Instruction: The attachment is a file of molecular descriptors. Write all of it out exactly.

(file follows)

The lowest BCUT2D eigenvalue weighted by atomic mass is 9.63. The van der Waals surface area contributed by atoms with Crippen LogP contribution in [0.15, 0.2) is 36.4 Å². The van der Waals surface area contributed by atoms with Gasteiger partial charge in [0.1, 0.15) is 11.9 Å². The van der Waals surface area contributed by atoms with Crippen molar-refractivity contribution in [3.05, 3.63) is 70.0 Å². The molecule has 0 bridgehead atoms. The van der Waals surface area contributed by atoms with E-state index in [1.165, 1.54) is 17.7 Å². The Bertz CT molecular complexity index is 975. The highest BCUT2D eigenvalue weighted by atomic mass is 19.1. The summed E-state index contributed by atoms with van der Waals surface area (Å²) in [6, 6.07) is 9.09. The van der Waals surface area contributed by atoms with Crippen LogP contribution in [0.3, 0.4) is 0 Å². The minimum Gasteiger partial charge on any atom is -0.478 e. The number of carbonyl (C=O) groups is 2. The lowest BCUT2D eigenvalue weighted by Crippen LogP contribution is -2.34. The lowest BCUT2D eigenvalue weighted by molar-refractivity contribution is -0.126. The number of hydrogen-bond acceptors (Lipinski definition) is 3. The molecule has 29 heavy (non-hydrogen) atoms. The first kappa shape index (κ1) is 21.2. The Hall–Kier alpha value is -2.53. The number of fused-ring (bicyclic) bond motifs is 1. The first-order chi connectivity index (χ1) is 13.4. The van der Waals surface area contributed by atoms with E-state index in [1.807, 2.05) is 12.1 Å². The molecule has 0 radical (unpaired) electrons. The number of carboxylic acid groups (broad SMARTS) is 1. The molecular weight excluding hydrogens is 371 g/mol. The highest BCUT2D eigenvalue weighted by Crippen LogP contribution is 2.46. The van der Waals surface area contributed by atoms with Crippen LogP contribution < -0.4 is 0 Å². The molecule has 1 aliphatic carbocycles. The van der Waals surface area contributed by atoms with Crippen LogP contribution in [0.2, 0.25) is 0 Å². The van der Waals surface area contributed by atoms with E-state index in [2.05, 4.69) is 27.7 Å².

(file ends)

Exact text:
The lowest BCUT2D eigenvalue weighted by atomic mass is 9.63. The van der Waals surface area contributed by atoms with Crippen LogP contribution in [0.15, 0.2) is 36.4 Å². The van der Waals surface area contributed by atoms with Gasteiger partial charge in [0.1, 0.15) is 11.9 Å². The van der Waals surface area contributed by atoms with Crippen molar-refractivity contribution in [3.05, 3.63) is 70.0 Å². The molecule has 0 bridgehead atoms. The van der Waals surface area contributed by atoms with E-state index in [1.165, 1.54) is 17.7 Å². The Bertz CT molecular complexity index is 975. The highest BCUT2D eigenvalue weighted by atomic mass is 19.1. The summed E-state index contributed by atoms with van der Waals surface area (Å²) in [6, 6.07) is 9.09. The van der Waals surface area contributed by atoms with Crippen LogP contribution in [0.3, 0.4) is 0 Å². The minimum Gasteiger partial charge on any atom is -0.478 e. The number of carbonyl (C=O) groups is 2. The lowest BCUT2D eigenvalue weighted by Crippen LogP contribution is -2.34. The lowest BCUT2D eigenvalue weighted by molar-refractivity contribution is -0.126. The number of hydrogen-bond acceptors (Lipinski definition) is 3. The molecule has 29 heavy (non-hydrogen) atoms. The first kappa shape index (κ1) is 21.2. The Hall–Kier alpha value is -2.53. The number of fused-ring (bicyclic) bond motifs is 1. The first-order chi connectivity index (χ1) is 13.4. The van der Waals surface area contributed by atoms with E-state index in [1.807, 2.05) is 12.1 Å². The molecule has 0 radical (unpaired) electrons. The number of carboxylic acid groups (broad SMARTS) is 1. The molecular weight excluding hydrogens is 371 g/mol. The highest BCUT2D eigenvalue weighted by Crippen LogP contribution is 2.46. The van der Waals surface area contributed by atoms with Crippen LogP contribution < -0.4 is 0 Å². The molecule has 1 aliphatic carbocycles. The van der Waals surface area contributed by atoms with Crippen LogP contribution in [0.2, 0.25) is 0 Å². The van der Waals surface area contributed by atoms with E-state index in [2.05, 4.69) is 27.7 Å².